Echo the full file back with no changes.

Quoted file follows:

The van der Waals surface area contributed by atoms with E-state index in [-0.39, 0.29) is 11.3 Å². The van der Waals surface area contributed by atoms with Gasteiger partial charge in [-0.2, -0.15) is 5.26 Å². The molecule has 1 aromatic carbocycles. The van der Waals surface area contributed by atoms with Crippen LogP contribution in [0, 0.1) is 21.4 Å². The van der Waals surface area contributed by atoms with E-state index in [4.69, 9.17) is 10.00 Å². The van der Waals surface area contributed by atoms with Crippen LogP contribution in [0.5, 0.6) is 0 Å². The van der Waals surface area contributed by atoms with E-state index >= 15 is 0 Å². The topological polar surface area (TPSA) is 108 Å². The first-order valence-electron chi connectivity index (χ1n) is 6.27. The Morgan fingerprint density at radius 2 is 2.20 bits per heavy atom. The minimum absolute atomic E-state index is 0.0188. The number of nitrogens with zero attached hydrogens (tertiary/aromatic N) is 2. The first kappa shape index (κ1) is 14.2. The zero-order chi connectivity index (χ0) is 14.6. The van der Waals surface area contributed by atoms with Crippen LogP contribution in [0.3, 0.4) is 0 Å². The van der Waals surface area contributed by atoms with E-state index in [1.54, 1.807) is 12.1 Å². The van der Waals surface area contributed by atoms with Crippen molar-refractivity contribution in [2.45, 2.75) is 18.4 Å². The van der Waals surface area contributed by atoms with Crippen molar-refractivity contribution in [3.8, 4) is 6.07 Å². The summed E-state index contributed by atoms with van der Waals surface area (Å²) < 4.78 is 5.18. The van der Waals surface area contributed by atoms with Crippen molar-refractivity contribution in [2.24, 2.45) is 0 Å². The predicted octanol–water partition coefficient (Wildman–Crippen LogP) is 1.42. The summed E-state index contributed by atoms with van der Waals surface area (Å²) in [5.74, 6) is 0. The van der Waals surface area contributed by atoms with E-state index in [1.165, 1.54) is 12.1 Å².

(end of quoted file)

The van der Waals surface area contributed by atoms with E-state index in [-0.39, 0.29) is 11.3 Å². The van der Waals surface area contributed by atoms with Gasteiger partial charge in [-0.2, -0.15) is 5.26 Å². The molecule has 1 aromatic carbocycles. The van der Waals surface area contributed by atoms with Crippen LogP contribution in [0, 0.1) is 21.4 Å². The van der Waals surface area contributed by atoms with E-state index in [4.69, 9.17) is 10.00 Å². The van der Waals surface area contributed by atoms with Crippen LogP contribution in [0.5, 0.6) is 0 Å². The van der Waals surface area contributed by atoms with E-state index >= 15 is 0 Å². The topological polar surface area (TPSA) is 108 Å². The first-order valence-electron chi connectivity index (χ1n) is 6.27. The Morgan fingerprint density at radius 2 is 2.20 bits per heavy atom. The minimum absolute atomic E-state index is 0.0188. The number of nitrogens with zero attached hydrogens (tertiary/aromatic N) is 2. The first kappa shape index (κ1) is 14.2. The zero-order chi connectivity index (χ0) is 14.6. The van der Waals surface area contributed by atoms with Crippen LogP contribution in [0.3, 0.4) is 0 Å². The van der Waals surface area contributed by atoms with E-state index in [1.54, 1.807) is 12.1 Å². The van der Waals surface area contributed by atoms with Crippen molar-refractivity contribution in [2.45, 2.75) is 18.4 Å². The van der Waals surface area contributed by atoms with Crippen molar-refractivity contribution in [3.8, 4) is 6.07 Å². The summed E-state index contributed by atoms with van der Waals surface area (Å²) < 4.78 is 5.18. The van der Waals surface area contributed by atoms with Crippen molar-refractivity contribution in [2.24, 2.45) is 0 Å². The predicted octanol–water partition coefficient (Wildman–Crippen LogP) is 1.42. The summed E-state index contributed by atoms with van der Waals surface area (Å²) in [5.74, 6) is 0. The van der Waals surface area contributed by atoms with E-state index in [1.165, 1.54) is 12.1 Å².